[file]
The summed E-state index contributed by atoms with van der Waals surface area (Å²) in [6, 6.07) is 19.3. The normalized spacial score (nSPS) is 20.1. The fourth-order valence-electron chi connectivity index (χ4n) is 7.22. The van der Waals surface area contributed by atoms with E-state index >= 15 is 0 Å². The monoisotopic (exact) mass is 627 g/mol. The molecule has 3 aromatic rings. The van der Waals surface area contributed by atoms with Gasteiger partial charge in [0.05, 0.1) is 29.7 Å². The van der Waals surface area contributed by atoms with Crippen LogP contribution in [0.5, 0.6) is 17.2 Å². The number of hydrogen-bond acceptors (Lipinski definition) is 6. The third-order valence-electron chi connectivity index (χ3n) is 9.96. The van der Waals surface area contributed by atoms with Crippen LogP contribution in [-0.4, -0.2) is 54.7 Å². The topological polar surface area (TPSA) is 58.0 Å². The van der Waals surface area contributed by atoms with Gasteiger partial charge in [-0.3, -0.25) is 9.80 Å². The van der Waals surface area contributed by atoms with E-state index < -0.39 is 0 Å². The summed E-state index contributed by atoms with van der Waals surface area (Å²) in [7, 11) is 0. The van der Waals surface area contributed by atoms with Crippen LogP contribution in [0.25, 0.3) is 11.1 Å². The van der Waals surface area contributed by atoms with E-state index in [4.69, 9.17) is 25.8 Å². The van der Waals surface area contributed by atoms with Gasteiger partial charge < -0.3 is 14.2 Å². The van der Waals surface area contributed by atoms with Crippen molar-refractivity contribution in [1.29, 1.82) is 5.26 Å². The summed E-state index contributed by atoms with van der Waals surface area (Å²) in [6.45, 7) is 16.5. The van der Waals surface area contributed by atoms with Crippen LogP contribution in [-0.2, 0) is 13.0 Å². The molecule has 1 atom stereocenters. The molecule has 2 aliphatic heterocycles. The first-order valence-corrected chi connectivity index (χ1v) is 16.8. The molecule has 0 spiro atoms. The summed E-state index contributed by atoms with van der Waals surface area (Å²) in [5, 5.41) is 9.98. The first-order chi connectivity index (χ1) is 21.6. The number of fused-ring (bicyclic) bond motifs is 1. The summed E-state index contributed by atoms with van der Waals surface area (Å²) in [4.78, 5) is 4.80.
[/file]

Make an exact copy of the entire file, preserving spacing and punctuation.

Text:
The summed E-state index contributed by atoms with van der Waals surface area (Å²) in [6, 6.07) is 19.3. The normalized spacial score (nSPS) is 20.1. The fourth-order valence-electron chi connectivity index (χ4n) is 7.22. The van der Waals surface area contributed by atoms with E-state index >= 15 is 0 Å². The monoisotopic (exact) mass is 627 g/mol. The molecule has 3 aromatic rings. The van der Waals surface area contributed by atoms with Gasteiger partial charge in [0.05, 0.1) is 29.7 Å². The van der Waals surface area contributed by atoms with Crippen LogP contribution in [0.5, 0.6) is 17.2 Å². The number of hydrogen-bond acceptors (Lipinski definition) is 6. The third-order valence-electron chi connectivity index (χ3n) is 9.96. The van der Waals surface area contributed by atoms with Crippen LogP contribution in [-0.4, -0.2) is 54.7 Å². The topological polar surface area (TPSA) is 58.0 Å². The van der Waals surface area contributed by atoms with Gasteiger partial charge in [-0.3, -0.25) is 9.80 Å². The van der Waals surface area contributed by atoms with E-state index < -0.39 is 0 Å². The summed E-state index contributed by atoms with van der Waals surface area (Å²) in [7, 11) is 0. The van der Waals surface area contributed by atoms with Crippen LogP contribution in [0.25, 0.3) is 11.1 Å². The van der Waals surface area contributed by atoms with E-state index in [4.69, 9.17) is 25.8 Å². The van der Waals surface area contributed by atoms with Gasteiger partial charge < -0.3 is 14.2 Å². The van der Waals surface area contributed by atoms with Crippen molar-refractivity contribution in [1.29, 1.82) is 5.26 Å². The summed E-state index contributed by atoms with van der Waals surface area (Å²) in [6.45, 7) is 16.5. The van der Waals surface area contributed by atoms with Crippen LogP contribution in [-0.2, 0) is 13.0 Å². The molecule has 1 atom stereocenters. The molecule has 2 aliphatic heterocycles. The first-order valence-corrected chi connectivity index (χ1v) is 16.8. The molecule has 0 spiro atoms. The summed E-state index contributed by atoms with van der Waals surface area (Å²) in [5, 5.41) is 9.98. The first-order chi connectivity index (χ1) is 21.6. The number of fused-ring (bicyclic) bond motifs is 1. The summed E-state index contributed by atoms with van der Waals surface area (Å²) in [4.78, 5) is 4.80.